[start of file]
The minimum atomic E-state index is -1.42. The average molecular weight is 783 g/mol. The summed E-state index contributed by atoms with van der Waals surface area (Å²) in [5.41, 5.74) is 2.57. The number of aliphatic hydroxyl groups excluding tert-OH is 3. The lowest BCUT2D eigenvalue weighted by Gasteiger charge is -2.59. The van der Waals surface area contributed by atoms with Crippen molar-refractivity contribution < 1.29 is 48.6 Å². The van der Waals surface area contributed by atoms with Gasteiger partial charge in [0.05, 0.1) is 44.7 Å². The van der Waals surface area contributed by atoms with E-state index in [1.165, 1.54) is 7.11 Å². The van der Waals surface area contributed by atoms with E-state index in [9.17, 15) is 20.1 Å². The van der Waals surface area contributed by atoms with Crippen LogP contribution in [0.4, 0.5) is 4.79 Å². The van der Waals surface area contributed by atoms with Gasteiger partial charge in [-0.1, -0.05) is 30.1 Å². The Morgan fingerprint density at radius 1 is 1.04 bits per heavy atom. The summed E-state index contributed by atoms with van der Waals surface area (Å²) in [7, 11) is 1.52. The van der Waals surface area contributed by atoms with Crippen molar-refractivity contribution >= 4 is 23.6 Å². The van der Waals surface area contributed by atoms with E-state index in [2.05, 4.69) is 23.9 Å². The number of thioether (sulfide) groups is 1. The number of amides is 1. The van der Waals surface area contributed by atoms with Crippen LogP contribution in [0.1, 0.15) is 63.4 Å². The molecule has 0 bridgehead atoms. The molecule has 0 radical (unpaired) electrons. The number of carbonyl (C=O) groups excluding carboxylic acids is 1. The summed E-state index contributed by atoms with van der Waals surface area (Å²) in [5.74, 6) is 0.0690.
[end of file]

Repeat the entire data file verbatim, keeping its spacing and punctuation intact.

The minimum atomic E-state index is -1.42. The average molecular weight is 783 g/mol. The summed E-state index contributed by atoms with van der Waals surface area (Å²) in [5.41, 5.74) is 2.57. The number of aliphatic hydroxyl groups excluding tert-OH is 3. The lowest BCUT2D eigenvalue weighted by Gasteiger charge is -2.59. The van der Waals surface area contributed by atoms with Crippen molar-refractivity contribution < 1.29 is 48.6 Å². The van der Waals surface area contributed by atoms with Gasteiger partial charge in [0.05, 0.1) is 44.7 Å². The van der Waals surface area contributed by atoms with E-state index in [1.165, 1.54) is 7.11 Å². The van der Waals surface area contributed by atoms with E-state index in [9.17, 15) is 20.1 Å². The van der Waals surface area contributed by atoms with Crippen LogP contribution in [0.4, 0.5) is 4.79 Å². The van der Waals surface area contributed by atoms with Gasteiger partial charge in [-0.1, -0.05) is 30.1 Å². The Morgan fingerprint density at radius 1 is 1.04 bits per heavy atom. The summed E-state index contributed by atoms with van der Waals surface area (Å²) in [7, 11) is 1.52. The van der Waals surface area contributed by atoms with Crippen molar-refractivity contribution >= 4 is 23.6 Å². The van der Waals surface area contributed by atoms with E-state index in [2.05, 4.69) is 23.9 Å². The number of thioether (sulfide) groups is 1. The number of amides is 1. The van der Waals surface area contributed by atoms with Crippen LogP contribution in [0.1, 0.15) is 63.4 Å². The molecule has 0 bridgehead atoms. The molecule has 0 radical (unpaired) electrons. The number of carbonyl (C=O) groups excluding carboxylic acids is 1. The summed E-state index contributed by atoms with van der Waals surface area (Å²) in [5.74, 6) is 0.0690.